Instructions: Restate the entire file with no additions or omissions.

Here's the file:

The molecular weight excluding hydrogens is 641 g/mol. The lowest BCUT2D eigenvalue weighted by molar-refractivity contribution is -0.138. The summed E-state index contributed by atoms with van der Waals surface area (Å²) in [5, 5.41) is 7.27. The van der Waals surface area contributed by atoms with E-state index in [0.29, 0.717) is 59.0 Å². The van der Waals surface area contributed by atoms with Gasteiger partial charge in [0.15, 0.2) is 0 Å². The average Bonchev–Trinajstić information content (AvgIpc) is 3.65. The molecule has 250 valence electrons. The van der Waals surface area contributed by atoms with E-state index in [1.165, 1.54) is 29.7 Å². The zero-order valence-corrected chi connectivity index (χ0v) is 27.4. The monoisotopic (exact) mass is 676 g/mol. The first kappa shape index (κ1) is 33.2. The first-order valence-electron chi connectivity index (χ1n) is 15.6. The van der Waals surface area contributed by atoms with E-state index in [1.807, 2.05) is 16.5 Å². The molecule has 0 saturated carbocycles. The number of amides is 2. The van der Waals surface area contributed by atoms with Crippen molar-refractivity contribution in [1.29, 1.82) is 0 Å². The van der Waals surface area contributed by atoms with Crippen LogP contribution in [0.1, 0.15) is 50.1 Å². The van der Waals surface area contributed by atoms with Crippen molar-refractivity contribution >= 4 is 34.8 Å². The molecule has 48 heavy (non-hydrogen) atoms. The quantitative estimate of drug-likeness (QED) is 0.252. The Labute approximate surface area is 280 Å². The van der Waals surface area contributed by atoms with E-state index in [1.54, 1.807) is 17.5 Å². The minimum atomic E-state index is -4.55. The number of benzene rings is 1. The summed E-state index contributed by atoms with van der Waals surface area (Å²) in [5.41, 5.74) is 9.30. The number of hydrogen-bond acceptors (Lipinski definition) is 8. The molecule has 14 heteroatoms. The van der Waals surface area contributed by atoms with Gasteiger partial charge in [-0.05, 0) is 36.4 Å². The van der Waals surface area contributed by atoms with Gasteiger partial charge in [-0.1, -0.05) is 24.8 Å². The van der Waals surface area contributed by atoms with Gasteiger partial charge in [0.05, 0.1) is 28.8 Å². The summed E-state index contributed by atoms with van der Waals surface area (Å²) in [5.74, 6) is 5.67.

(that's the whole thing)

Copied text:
The molecular weight excluding hydrogens is 641 g/mol. The lowest BCUT2D eigenvalue weighted by molar-refractivity contribution is -0.138. The summed E-state index contributed by atoms with van der Waals surface area (Å²) in [5, 5.41) is 7.27. The van der Waals surface area contributed by atoms with E-state index in [0.29, 0.717) is 59.0 Å². The van der Waals surface area contributed by atoms with Gasteiger partial charge in [0.15, 0.2) is 0 Å². The average Bonchev–Trinajstić information content (AvgIpc) is 3.65. The molecule has 250 valence electrons. The van der Waals surface area contributed by atoms with E-state index in [1.165, 1.54) is 29.7 Å². The zero-order valence-corrected chi connectivity index (χ0v) is 27.4. The monoisotopic (exact) mass is 676 g/mol. The first kappa shape index (κ1) is 33.2. The first-order valence-electron chi connectivity index (χ1n) is 15.6. The van der Waals surface area contributed by atoms with E-state index in [1.807, 2.05) is 16.5 Å². The molecule has 0 saturated carbocycles. The number of amides is 2. The van der Waals surface area contributed by atoms with Crippen molar-refractivity contribution in [1.29, 1.82) is 0 Å². The van der Waals surface area contributed by atoms with Crippen LogP contribution in [0.1, 0.15) is 50.1 Å². The van der Waals surface area contributed by atoms with Crippen molar-refractivity contribution >= 4 is 34.8 Å². The molecule has 48 heavy (non-hydrogen) atoms. The quantitative estimate of drug-likeness (QED) is 0.252. The Labute approximate surface area is 280 Å². The van der Waals surface area contributed by atoms with E-state index in [1.54, 1.807) is 17.5 Å². The minimum atomic E-state index is -4.55. The number of benzene rings is 1. The summed E-state index contributed by atoms with van der Waals surface area (Å²) in [5.41, 5.74) is 9.30. The number of hydrogen-bond acceptors (Lipinski definition) is 8. The molecule has 14 heteroatoms. The van der Waals surface area contributed by atoms with Gasteiger partial charge in [-0.05, 0) is 36.4 Å². The van der Waals surface area contributed by atoms with Gasteiger partial charge in [-0.1, -0.05) is 24.8 Å². The van der Waals surface area contributed by atoms with Gasteiger partial charge in [0.05, 0.1) is 28.8 Å². The summed E-state index contributed by atoms with van der Waals surface area (Å²) in [5.74, 6) is 5.67.